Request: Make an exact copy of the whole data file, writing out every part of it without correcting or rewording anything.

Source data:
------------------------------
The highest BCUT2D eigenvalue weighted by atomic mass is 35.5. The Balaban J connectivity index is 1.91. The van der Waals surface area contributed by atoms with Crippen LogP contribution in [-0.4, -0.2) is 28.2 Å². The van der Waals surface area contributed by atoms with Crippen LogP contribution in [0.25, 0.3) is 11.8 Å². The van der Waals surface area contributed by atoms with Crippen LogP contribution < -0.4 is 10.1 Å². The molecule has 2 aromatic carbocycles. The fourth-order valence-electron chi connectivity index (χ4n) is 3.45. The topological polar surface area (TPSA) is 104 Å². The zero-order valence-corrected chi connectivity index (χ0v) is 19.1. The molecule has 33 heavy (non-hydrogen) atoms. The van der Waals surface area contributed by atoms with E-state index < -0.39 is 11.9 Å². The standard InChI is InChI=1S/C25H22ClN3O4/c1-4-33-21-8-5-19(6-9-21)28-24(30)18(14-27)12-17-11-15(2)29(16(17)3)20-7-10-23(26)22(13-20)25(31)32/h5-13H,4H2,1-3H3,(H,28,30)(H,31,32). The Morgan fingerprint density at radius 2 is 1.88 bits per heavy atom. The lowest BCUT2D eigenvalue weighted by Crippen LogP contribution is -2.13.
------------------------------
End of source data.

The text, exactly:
The highest BCUT2D eigenvalue weighted by atomic mass is 35.5. The Balaban J connectivity index is 1.91. The van der Waals surface area contributed by atoms with Crippen LogP contribution in [-0.4, -0.2) is 28.2 Å². The van der Waals surface area contributed by atoms with Crippen LogP contribution in [0.25, 0.3) is 11.8 Å². The van der Waals surface area contributed by atoms with Crippen LogP contribution < -0.4 is 10.1 Å². The molecule has 2 aromatic carbocycles. The fourth-order valence-electron chi connectivity index (χ4n) is 3.45. The topological polar surface area (TPSA) is 104 Å². The zero-order valence-corrected chi connectivity index (χ0v) is 19.1. The molecule has 33 heavy (non-hydrogen) atoms. The van der Waals surface area contributed by atoms with E-state index < -0.39 is 11.9 Å². The standard InChI is InChI=1S/C25H22ClN3O4/c1-4-33-21-8-5-19(6-9-21)28-24(30)18(14-27)12-17-11-15(2)29(16(17)3)20-7-10-23(26)22(13-20)25(31)32/h5-13H,4H2,1-3H3,(H,28,30)(H,31,32). The Morgan fingerprint density at radius 2 is 1.88 bits per heavy atom. The lowest BCUT2D eigenvalue weighted by Crippen LogP contribution is -2.13.